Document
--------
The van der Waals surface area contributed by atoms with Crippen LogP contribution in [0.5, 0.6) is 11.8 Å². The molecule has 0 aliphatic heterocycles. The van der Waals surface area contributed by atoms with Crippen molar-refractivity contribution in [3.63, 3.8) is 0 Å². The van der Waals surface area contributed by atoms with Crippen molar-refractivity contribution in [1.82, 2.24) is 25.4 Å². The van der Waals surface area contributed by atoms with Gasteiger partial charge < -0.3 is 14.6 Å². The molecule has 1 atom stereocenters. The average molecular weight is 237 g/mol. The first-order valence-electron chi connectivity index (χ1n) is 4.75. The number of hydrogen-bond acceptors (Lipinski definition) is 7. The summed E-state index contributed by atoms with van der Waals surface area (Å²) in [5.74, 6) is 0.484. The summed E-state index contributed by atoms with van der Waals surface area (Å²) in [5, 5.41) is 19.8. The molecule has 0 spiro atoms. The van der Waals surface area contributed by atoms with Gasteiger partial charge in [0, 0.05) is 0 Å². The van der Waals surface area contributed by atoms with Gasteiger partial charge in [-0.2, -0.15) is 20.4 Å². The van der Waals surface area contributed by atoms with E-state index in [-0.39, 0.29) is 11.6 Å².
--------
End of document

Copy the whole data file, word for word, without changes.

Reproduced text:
The van der Waals surface area contributed by atoms with Crippen LogP contribution in [0.5, 0.6) is 11.8 Å². The molecule has 0 aliphatic heterocycles. The van der Waals surface area contributed by atoms with Crippen molar-refractivity contribution in [3.63, 3.8) is 0 Å². The van der Waals surface area contributed by atoms with Crippen molar-refractivity contribution in [1.82, 2.24) is 25.4 Å². The van der Waals surface area contributed by atoms with Gasteiger partial charge < -0.3 is 14.6 Å². The molecule has 1 atom stereocenters. The average molecular weight is 237 g/mol. The first-order valence-electron chi connectivity index (χ1n) is 4.75. The number of hydrogen-bond acceptors (Lipinski definition) is 7. The summed E-state index contributed by atoms with van der Waals surface area (Å²) in [5.74, 6) is 0.484. The summed E-state index contributed by atoms with van der Waals surface area (Å²) in [5, 5.41) is 19.8. The molecule has 0 spiro atoms. The van der Waals surface area contributed by atoms with Gasteiger partial charge in [0, 0.05) is 0 Å². The van der Waals surface area contributed by atoms with Gasteiger partial charge in [-0.2, -0.15) is 20.4 Å². The van der Waals surface area contributed by atoms with E-state index in [-0.39, 0.29) is 11.6 Å².